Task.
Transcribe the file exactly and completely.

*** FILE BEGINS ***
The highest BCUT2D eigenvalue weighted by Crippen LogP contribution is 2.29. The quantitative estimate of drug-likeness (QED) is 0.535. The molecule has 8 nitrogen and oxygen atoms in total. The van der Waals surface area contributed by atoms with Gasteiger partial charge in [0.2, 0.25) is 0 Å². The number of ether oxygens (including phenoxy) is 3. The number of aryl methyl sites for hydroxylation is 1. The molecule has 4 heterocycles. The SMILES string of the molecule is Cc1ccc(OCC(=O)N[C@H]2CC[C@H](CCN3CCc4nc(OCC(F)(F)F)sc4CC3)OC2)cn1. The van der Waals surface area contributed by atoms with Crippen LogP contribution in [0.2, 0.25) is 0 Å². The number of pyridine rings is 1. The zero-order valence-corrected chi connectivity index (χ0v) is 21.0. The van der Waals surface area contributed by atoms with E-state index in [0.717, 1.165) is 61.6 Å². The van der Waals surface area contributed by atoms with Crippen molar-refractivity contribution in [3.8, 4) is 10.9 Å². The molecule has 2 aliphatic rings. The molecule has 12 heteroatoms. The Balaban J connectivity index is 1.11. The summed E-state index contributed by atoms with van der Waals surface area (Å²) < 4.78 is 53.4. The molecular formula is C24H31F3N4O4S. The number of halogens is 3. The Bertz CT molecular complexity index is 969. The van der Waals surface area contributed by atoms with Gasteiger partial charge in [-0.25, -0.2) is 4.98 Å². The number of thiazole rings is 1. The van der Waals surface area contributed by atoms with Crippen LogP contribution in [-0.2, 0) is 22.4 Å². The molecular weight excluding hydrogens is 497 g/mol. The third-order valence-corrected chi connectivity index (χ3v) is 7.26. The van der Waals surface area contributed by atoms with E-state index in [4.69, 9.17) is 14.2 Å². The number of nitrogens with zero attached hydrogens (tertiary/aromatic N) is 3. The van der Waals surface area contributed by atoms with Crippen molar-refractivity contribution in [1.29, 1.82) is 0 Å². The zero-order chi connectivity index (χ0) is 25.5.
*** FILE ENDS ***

The highest BCUT2D eigenvalue weighted by Crippen LogP contribution is 2.29. The quantitative estimate of drug-likeness (QED) is 0.535. The molecule has 8 nitrogen and oxygen atoms in total. The van der Waals surface area contributed by atoms with Gasteiger partial charge in [0.2, 0.25) is 0 Å². The number of ether oxygens (including phenoxy) is 3. The number of aryl methyl sites for hydroxylation is 1. The molecule has 4 heterocycles. The SMILES string of the molecule is Cc1ccc(OCC(=O)N[C@H]2CC[C@H](CCN3CCc4nc(OCC(F)(F)F)sc4CC3)OC2)cn1. The van der Waals surface area contributed by atoms with Crippen LogP contribution in [0.2, 0.25) is 0 Å². The number of pyridine rings is 1. The zero-order valence-corrected chi connectivity index (χ0v) is 21.0. The van der Waals surface area contributed by atoms with E-state index in [0.717, 1.165) is 61.6 Å². The van der Waals surface area contributed by atoms with Crippen molar-refractivity contribution in [3.8, 4) is 10.9 Å². The molecule has 2 aliphatic rings. The molecule has 12 heteroatoms. The Balaban J connectivity index is 1.11. The summed E-state index contributed by atoms with van der Waals surface area (Å²) < 4.78 is 53.4. The molecular formula is C24H31F3N4O4S. The number of halogens is 3. The Bertz CT molecular complexity index is 969. The van der Waals surface area contributed by atoms with Gasteiger partial charge in [-0.25, -0.2) is 4.98 Å². The number of thiazole rings is 1. The van der Waals surface area contributed by atoms with Crippen LogP contribution in [-0.2, 0) is 22.4 Å². The molecular weight excluding hydrogens is 497 g/mol. The third-order valence-corrected chi connectivity index (χ3v) is 7.26. The van der Waals surface area contributed by atoms with E-state index in [4.69, 9.17) is 14.2 Å². The number of nitrogens with zero attached hydrogens (tertiary/aromatic N) is 3. The van der Waals surface area contributed by atoms with Crippen molar-refractivity contribution in [1.29, 1.82) is 0 Å². The zero-order chi connectivity index (χ0) is 25.5.